The cry

Patey, Paul

When the motorcycle struck the immovable object the young man rose majestically from the back seat and flew gently through the black night air. His impact with the gravel shoulder on the opposite side of the road, however, was anything but gentle. Gravity and velocity hurled him to the ground. He lay still, but groaned loudly. The helmet saved his skull; luck saved his neck: the rest of his body shared the blow.

Later, when he's expertly fastened to a long board, his neck encased in a snug collar, a splint already on one leg, the emergency attendants bring him from the ambulance into the resuscitation room. Airway ok, breathing ok, pulse fast but strong. My quick survey confirms the obviously fractured and displaced femur and bleeding leg wound, most probably created when he hit the ground and a sharp end of broken bone momentarily stabbed out through muscle and skin. Pulses in the two main arteries in that foot are strong. He can move his toes on both feet on request. The two nurses busily cut away clothing, measure vital signs and oxygen saturation, and start two intravenous lines and the written medical record.

My second more detailed survey is a search for more subtle injuries and to identify what is not injured. The neck is secure in the collar. It will be X-rayed later, perhaps elsewhere. Knows name, date, place. Remembers motorcycle. Pupils equal and reactive. No severe skull tenderness. No blood in ears. No bloody spit. Jawbone intact. Good air entry bilaterally. No tender spots in ribs. Oxygen saturation still good. Good strong heart sounds. Blood pressure measurement by a nurse is normal. Active bowel sounds all four quadrants. Abdomen only slightly tender on deep palpation. No rebound tenderness, etc.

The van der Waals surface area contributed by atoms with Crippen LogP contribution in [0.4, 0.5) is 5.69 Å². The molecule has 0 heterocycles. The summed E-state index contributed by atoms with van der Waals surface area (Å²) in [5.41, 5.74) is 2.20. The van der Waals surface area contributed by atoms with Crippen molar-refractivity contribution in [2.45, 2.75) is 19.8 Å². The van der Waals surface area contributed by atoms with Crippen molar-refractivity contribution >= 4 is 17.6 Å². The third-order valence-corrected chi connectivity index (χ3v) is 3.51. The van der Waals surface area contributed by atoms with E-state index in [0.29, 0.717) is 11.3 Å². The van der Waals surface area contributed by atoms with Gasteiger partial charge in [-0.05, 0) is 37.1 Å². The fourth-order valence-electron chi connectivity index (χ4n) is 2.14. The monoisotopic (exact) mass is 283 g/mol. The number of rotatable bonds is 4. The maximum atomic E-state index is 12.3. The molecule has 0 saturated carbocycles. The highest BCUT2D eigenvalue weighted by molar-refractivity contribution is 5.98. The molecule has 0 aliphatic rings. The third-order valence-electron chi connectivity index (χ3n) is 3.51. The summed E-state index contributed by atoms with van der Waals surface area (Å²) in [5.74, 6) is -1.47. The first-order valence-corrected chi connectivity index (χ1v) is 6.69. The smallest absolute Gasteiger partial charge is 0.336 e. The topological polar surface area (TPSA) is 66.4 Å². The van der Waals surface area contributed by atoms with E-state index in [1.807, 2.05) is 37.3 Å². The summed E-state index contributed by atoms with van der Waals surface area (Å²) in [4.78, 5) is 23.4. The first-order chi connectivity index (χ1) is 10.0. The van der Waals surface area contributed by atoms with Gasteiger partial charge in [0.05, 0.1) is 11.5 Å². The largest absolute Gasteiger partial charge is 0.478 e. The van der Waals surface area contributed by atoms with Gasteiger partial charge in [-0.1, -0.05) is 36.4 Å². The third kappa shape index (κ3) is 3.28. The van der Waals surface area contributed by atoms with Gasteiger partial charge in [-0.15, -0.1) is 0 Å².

As I am proceeding through this review, a woman old enough to be his mother enters the room with terror in her eyes. It is his mother. At that moment an IV needle was being inserted into his hand, and in response the young man slightly jiggled his broken leg, causing pain: he gave a loud yell. The cry was strong. Like his first cry it told his mother that he was here, he was alive, he was conscious, he was strong. Instantly I saw some relief mingle with the terror on her face. I wanted to comfort her but I knew that at that moment I could serve her best by continuing my search for other life-threatening injuries in her son, her baby boy, who for a second or two earlier tonight flew like an angel but landed back on earth.

Theme: Patients | Patients

Stories in Family Medicine | Récits en médecine familiale [Internet] Mississauga ON: College of Family Physicians of Canada. 2008 --.




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